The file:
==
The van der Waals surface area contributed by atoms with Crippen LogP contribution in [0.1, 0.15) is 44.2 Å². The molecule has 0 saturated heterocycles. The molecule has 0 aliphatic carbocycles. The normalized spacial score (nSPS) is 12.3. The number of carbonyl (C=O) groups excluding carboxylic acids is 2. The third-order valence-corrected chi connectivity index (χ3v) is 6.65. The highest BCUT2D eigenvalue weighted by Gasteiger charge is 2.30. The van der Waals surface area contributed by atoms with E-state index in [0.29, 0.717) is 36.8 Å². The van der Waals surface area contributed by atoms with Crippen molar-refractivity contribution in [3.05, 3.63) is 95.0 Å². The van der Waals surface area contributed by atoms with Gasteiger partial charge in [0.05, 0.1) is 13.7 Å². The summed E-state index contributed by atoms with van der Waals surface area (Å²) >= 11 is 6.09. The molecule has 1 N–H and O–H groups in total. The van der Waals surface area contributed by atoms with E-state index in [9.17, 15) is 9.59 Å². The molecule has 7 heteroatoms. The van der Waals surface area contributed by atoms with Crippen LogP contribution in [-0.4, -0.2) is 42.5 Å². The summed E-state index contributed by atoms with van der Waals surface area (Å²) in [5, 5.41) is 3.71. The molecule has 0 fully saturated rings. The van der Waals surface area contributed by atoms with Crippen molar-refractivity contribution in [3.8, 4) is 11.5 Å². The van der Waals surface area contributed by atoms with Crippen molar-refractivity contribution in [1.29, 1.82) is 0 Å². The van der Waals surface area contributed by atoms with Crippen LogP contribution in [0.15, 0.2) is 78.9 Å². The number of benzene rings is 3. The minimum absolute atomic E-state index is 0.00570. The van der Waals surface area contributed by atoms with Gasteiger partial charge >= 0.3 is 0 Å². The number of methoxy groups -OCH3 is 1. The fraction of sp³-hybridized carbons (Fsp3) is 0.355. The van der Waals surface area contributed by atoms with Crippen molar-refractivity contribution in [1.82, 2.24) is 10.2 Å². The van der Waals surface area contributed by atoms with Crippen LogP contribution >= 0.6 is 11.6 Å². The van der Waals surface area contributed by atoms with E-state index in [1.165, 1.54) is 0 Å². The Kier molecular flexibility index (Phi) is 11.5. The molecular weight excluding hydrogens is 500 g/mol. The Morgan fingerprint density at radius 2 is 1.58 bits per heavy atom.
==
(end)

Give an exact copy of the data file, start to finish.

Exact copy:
The van der Waals surface area contributed by atoms with Crippen LogP contribution in [0.1, 0.15) is 44.2 Å². The molecule has 0 saturated heterocycles. The molecule has 0 aliphatic carbocycles. The normalized spacial score (nSPS) is 12.3. The number of carbonyl (C=O) groups excluding carboxylic acids is 2. The third-order valence-corrected chi connectivity index (χ3v) is 6.65. The highest BCUT2D eigenvalue weighted by Gasteiger charge is 2.30. The van der Waals surface area contributed by atoms with E-state index in [0.29, 0.717) is 36.8 Å². The van der Waals surface area contributed by atoms with Crippen molar-refractivity contribution in [3.05, 3.63) is 95.0 Å². The van der Waals surface area contributed by atoms with Gasteiger partial charge in [0.05, 0.1) is 13.7 Å². The summed E-state index contributed by atoms with van der Waals surface area (Å²) >= 11 is 6.09. The molecule has 1 N–H and O–H groups in total. The van der Waals surface area contributed by atoms with E-state index in [9.17, 15) is 9.59 Å². The molecule has 7 heteroatoms. The van der Waals surface area contributed by atoms with Crippen LogP contribution in [-0.4, -0.2) is 42.5 Å². The summed E-state index contributed by atoms with van der Waals surface area (Å²) in [5, 5.41) is 3.71. The molecule has 0 fully saturated rings. The van der Waals surface area contributed by atoms with Crippen molar-refractivity contribution in [3.8, 4) is 11.5 Å². The van der Waals surface area contributed by atoms with Crippen molar-refractivity contribution in [1.29, 1.82) is 0 Å². The van der Waals surface area contributed by atoms with Crippen LogP contribution in [0.15, 0.2) is 78.9 Å². The number of benzene rings is 3. The minimum absolute atomic E-state index is 0.00570. The van der Waals surface area contributed by atoms with Gasteiger partial charge >= 0.3 is 0 Å². The number of methoxy groups -OCH3 is 1. The fraction of sp³-hybridized carbons (Fsp3) is 0.355. The van der Waals surface area contributed by atoms with Crippen molar-refractivity contribution in [1.82, 2.24) is 10.2 Å². The van der Waals surface area contributed by atoms with Crippen LogP contribution >= 0.6 is 11.6 Å². The van der Waals surface area contributed by atoms with E-state index in [1.165, 1.54) is 0 Å². The Kier molecular flexibility index (Phi) is 11.5. The molecular weight excluding hydrogens is 500 g/mol. The Morgan fingerprint density at radius 2 is 1.58 bits per heavy atom.